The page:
iii) ESRA meetings took place four times each year at various locations across Europe and the cartel meetings took place at the same locations. These locations included Milan, Vienna, Amsterdam, Brussels, Richmond-on-Thames, Frankfurt, Grosse Leder, and Prague. The cartel was ended at a meeting in London.


In considering the liability of particular companies the Commission said:

“Concerning the principle of personal liability, Article 81 of the Treaty is addressed to “undertakings” which may comprise several legal entities. In this context the principle of personal liability is not breached so long as different legal entities are held liable on the basis of circumstances which pertain to their own role and their conduct within the same undertaking. In the case of parent companies, liability is established on the basis of their exercise of effective control on the commercial policy of the subsidiaries which are materially implicated by the facts. Under these circumstances, the principle of personal liability is not breached. References to different areas of law where the principle of autonomy of a subsidiary plays a different role (such as under corporate law) is not appropriate.”


The Commission Decision then imposed fines on the Addressees. The fines were assessed by reference to the effective economic capacity of the offenders to cause damage to competition. For this purpose regard was had to the sales of BR and ESBR by each undertaking in the last full calendar year of the infringement. Enichem and Bayer were placed in the top category, Dow in the second category, Shell in the third, Kaucuk in the fourth and Stomil in the fifth. Regard was then had to the size of each undertaking (to ensure that the fine had a deterrent effect) by applying a multiplier to the basic fine. Shell had the largest multiplier applied. The fines were then adjusted to reflect the period of time each undertaking was party to the cartel. Aggravating factors (such as involvement in previous cartels) and mitigating factors (such as co-operation with the Commission) were considered. In the result Enichem received the largest fine of EUR 272.25 million, followed by Shell with a fine of EUR 160.875 million. Dow's fine was reduced by 40% to reflect the value of the evidence it supplied to the Commission of the cartel. In the result it was fined EUR 64.575 million. Bayer was granted immunity because it was the “whistle-blower”.


In February 2007, the Addressees, with the exception of Bayer, lodged appeals against the Commission Decision with the Court of First Instance of the European Communities (“CFI”). It is worth noting the grounds of appeal submitted by Dow and Enichem.

i) The Dow Chemical Company contends that it should not be held liable for the acts of its subsidiaries. The other Dow companies contend that the Commission identified too early a start date for the cartel and that the fine imposed on them was too high. Thus the Dow Defendants do not challenge the cartel's existence on their appeal. Nor do they challenge the participation of subsidiary companies in the Dow group in that cartel.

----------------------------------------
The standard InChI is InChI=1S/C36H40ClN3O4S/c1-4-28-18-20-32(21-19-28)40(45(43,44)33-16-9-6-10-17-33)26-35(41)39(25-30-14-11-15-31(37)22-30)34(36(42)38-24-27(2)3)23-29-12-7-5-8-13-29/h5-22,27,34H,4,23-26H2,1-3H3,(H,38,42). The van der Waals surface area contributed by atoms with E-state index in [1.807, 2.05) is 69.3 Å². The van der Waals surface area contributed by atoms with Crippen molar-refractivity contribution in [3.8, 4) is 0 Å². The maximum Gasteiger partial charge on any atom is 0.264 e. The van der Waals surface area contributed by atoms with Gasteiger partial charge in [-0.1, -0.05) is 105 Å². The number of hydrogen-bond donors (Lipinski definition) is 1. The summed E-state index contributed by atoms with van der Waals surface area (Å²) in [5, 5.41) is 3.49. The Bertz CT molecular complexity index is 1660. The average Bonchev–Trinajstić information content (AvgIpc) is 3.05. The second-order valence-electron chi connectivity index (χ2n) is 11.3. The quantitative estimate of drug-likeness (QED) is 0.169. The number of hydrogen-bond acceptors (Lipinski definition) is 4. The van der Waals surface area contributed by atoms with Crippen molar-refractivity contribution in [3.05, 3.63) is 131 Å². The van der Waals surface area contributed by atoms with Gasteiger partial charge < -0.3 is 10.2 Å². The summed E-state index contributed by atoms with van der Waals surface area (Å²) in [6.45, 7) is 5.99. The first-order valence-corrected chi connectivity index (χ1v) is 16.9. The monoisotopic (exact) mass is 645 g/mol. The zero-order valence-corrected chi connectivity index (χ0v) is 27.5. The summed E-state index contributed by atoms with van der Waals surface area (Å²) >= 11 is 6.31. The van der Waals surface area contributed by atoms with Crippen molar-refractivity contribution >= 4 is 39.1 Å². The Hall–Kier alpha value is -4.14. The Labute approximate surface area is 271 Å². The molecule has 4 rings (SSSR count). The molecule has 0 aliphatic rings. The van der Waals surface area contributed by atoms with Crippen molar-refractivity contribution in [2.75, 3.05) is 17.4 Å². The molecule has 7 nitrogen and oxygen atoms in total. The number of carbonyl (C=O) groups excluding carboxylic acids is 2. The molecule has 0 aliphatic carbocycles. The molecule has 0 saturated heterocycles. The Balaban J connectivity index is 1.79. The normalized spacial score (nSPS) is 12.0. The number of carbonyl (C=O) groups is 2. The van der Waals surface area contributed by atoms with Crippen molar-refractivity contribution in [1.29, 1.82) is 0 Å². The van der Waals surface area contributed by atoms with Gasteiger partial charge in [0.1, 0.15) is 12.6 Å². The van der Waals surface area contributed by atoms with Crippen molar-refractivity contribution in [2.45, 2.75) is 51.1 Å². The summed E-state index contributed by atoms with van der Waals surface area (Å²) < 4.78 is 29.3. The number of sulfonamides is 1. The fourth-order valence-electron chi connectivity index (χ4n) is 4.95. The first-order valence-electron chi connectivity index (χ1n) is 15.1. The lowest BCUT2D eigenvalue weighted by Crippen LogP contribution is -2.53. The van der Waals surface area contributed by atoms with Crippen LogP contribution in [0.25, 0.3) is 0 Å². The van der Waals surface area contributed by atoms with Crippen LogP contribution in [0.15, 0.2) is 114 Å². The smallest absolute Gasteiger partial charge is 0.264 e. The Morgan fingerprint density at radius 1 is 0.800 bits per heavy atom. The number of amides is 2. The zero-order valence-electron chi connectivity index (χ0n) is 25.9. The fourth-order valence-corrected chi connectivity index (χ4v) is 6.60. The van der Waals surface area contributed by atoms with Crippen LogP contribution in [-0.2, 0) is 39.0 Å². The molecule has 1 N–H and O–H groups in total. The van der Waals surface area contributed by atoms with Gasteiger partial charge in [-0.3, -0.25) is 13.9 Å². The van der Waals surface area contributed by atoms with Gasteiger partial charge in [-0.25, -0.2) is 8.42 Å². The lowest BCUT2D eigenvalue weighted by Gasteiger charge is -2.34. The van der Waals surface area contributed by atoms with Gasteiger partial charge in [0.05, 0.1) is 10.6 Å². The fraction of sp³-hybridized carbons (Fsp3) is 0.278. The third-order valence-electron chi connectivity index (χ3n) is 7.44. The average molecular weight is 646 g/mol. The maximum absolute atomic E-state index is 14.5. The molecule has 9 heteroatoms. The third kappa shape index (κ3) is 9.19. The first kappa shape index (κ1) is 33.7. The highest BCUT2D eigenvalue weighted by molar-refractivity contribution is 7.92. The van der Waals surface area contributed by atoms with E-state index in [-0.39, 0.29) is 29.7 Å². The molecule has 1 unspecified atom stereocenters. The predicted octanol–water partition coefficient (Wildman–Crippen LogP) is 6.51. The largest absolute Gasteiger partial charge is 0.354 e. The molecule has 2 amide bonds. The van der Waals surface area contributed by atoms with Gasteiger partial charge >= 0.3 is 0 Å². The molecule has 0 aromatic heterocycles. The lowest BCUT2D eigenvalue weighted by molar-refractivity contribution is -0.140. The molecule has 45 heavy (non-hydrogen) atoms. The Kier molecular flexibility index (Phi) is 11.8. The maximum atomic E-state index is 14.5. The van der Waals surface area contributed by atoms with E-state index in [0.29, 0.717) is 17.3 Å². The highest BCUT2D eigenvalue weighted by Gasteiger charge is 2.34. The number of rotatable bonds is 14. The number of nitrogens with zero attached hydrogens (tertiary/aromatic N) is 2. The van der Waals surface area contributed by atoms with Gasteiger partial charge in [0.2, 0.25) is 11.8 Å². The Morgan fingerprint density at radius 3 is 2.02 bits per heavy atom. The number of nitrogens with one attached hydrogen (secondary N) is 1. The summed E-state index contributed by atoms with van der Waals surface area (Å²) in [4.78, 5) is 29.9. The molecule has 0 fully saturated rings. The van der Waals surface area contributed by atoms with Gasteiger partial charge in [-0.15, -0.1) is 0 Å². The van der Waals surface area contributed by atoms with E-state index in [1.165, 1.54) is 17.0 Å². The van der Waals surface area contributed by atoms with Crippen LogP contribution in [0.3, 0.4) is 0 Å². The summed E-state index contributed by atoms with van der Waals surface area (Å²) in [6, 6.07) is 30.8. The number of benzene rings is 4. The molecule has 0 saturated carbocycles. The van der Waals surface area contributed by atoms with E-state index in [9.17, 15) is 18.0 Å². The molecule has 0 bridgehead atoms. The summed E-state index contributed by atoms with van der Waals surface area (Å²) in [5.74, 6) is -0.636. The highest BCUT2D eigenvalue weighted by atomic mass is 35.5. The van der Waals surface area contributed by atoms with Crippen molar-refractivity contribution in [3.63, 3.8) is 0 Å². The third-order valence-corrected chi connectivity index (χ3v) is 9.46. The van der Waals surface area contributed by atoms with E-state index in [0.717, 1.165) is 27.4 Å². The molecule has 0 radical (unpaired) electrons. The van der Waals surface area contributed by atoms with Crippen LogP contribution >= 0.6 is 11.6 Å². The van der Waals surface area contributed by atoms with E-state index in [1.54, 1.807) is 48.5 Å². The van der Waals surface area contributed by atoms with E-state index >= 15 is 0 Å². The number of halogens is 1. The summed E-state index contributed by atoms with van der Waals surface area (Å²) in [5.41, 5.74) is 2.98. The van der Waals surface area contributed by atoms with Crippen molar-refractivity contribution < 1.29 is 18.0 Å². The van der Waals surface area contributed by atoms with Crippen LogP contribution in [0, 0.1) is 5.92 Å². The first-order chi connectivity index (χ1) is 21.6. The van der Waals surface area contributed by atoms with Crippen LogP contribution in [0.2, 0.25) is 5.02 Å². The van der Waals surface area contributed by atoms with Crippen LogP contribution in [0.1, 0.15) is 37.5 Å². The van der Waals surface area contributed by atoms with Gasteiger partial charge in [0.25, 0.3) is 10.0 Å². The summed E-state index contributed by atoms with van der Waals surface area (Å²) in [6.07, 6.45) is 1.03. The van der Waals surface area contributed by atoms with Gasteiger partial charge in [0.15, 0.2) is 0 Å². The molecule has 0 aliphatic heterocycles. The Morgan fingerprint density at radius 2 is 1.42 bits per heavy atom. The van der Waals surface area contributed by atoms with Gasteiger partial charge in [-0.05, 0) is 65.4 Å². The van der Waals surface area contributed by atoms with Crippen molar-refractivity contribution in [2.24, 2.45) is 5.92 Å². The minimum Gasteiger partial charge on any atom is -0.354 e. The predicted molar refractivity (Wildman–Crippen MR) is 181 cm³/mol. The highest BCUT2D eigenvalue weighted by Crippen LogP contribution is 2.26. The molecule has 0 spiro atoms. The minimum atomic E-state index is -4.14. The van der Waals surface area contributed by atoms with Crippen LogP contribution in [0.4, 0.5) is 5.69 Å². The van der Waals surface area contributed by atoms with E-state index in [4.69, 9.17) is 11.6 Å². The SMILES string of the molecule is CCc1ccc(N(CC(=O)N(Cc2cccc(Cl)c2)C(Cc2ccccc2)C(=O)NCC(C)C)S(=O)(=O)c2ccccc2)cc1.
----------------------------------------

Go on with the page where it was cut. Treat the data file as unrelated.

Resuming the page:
ii) Eni SpA contends that it should not be held liable for the acts of its subsidiaries. It also contends that the fine is too high. Polimeri Europa SA, a company in the Eni group, contends that the Commission made procedural errors in coming to its Decision, that the Commission's assessment of the market was unfair, that another company, and not it, was managing BR and ESBR, and that the fine imposed was too high. Thus Enichem also does not challenge the existence of the cartel.


The appeals to the CFI were heard in October 2009. A judgment is awaited.


On or around 29 July 2007, after receiving letters before action from the Milan office of S.J.Berwin LLP, Enichem commenced proceedings in Milan against 28 defendants, all of whom were companies in the Pirelli, Michelin, Continental, Goodyear, Bridgestone and Cooper groups, which use BR and ESBR in the manufacture of tyres. The relief claimed was as follows:

“(i) to rule and declare the inexistence in the period between 20. 5.1996 and 28.11.2002, of any agreement whatsoever and/or any other forbidden anti-competition practices (the so-called “cartel”) between the producers of [BR] and [ESBR] addressed by the [Commission Decision];

(ii) in any case, to rule and declare that Eni SpA, Polimeri Europa SpA and Syndial SpA have never adopted forbidden anti-competition behaviour within the sphere of the alleged “cartel” referred to under (i);

(iii) in any case, to rule and declare that the alleged “cartel” referred to under (i) had had no effect on the BR and ESBR prices and that, in any case, the subjects hereby summoned cannot complain of any damage consequent to the aforesaid “cartel”.”